The Court pointed to its recent decision in Verizon Communications Inc. v. Law Offices of Curtis V. Trinko, LLP (2004-1 Trade Cases ¶74,241) for the proposition that “if a firm has no antitrust duty to deal with its competitors at wholesale, it certainly has no duty to deal under terms and conditions that the rivals find commercially advantageous.”

Thus, only to the extent that a monopolist engages in a duty-to-deal violation at the wholesale level or predatory pricing at the retail level do plaintiffs have a remedy under existing antitrust law.


The matter was remanded to the district court to determine whether the ISPs' amended complaint, which was not before the Court, stated a claim in light of current pleading standards and whether the ISPs were entitled to leave to amend their complaint to bring a claim under the predatory pricing theory of the Supreme Court's 1993 decision in Brooke Group Ltd. v. Brown & Williamson Tobacco Corp. (1993-1 Trade Cases ¶70,277).

Unusual Procedural Posture

The Court noted at the outset that it would consider the matter, even though the case had “assumed an unusual posture.” The case was not rendered moot by the petitioning ISPs' request that the Supreme Court vacate the federal appellate court's decision in its favor and remand with instructions that they be given leave to amend their complaint to allege a Brooke Group claim. The ISPs—“no longer pleased with their initial theory of the case”—determined that a dissenting opinion by Judge Ronald M. Gould in the appellate court stated the correct position that price squeeze claims must meet the Brooke Group requirements for predatory pricing.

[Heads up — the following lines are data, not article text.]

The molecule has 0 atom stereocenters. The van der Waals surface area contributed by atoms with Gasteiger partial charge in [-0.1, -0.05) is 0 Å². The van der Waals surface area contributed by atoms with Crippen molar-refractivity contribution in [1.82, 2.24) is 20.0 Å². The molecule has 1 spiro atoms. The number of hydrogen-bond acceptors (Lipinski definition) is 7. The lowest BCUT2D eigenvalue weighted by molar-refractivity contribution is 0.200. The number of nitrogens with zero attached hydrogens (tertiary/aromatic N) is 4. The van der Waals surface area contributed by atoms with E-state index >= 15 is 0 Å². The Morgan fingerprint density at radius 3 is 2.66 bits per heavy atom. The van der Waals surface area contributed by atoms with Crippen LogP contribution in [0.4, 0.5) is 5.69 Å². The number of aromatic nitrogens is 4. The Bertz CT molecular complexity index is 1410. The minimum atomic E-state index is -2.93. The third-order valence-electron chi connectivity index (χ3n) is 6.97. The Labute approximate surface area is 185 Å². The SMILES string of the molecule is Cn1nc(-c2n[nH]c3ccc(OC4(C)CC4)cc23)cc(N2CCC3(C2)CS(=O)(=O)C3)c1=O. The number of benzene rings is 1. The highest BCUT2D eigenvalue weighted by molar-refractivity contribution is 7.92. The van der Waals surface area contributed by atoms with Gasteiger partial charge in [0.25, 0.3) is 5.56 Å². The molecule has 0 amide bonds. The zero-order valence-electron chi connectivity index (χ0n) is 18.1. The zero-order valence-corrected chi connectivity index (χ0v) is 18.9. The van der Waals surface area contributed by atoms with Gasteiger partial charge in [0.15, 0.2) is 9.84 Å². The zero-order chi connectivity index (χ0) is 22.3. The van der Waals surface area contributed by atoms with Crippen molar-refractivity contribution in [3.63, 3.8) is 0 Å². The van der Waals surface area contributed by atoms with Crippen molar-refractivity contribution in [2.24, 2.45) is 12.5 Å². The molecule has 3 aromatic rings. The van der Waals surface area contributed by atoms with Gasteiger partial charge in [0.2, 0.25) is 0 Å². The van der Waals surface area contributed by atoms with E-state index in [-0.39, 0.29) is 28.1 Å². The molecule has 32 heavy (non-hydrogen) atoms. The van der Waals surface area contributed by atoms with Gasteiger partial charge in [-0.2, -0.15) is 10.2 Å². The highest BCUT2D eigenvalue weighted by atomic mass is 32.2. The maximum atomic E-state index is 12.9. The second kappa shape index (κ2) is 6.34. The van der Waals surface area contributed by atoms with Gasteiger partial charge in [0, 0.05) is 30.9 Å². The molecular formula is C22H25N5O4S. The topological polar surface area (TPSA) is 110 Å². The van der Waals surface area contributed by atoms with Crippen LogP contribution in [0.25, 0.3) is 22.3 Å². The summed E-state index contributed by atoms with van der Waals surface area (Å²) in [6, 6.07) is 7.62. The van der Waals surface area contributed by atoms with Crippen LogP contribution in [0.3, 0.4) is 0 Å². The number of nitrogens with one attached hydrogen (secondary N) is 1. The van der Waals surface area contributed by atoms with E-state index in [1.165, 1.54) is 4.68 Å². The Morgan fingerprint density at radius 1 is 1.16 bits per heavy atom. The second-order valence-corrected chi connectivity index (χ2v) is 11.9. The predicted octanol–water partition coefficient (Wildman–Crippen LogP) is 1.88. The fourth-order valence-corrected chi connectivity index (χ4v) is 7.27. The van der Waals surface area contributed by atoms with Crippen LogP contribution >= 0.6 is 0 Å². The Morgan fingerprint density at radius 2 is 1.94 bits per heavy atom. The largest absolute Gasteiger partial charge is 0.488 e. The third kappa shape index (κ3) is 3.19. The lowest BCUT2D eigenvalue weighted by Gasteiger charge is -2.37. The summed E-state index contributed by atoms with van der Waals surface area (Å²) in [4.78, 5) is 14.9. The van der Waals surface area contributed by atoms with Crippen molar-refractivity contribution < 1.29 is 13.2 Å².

The Supreme Court decided that it was appropriate to address the question presented. The parties continued to be adverse not only in the litigation as a whole, but also in the specific proceedings before the Supreme Court. AT&T asked the Supreme Court to reverse the judgment of the appellate court and remand with instructions to dismiss the complaint. The ISPs asked that the Supreme Court vacate the judgment and remand with instructions that they be given leave to amend their complaint.

It was not clear that the ISPs had unequivocally abandoned their price-squeeze claims addressed in the petition for certiorari. Further, in the absence of a Supreme Court decision on the merits, the appellate court’s decision would presumably have remained binding precedent in that circuit and a conflict among the circuits would have persisted, the Court reasoned.

Concurring Opinion

A concurring opinion, authored by Justice Stephen G. Breyer and joined by three other justices, would have remanded the case to the district court to determine whether the ISPs may proceed with their predatory pricing claim as set forth in Judge Gould’s dissenting Ninth Circuit opinion. The dissent also would have “accept[ed] respondents’ concession that the Ninth Circuit majority’s “price squeeze” holding is wrong.”

The February 25 opinion, Pacific Bell Telephone Co. v. linkLine Communications, Inc., appears here on the U.S. Supreme Court website. It will appear at 2009-1 Trade Cases ¶76,500.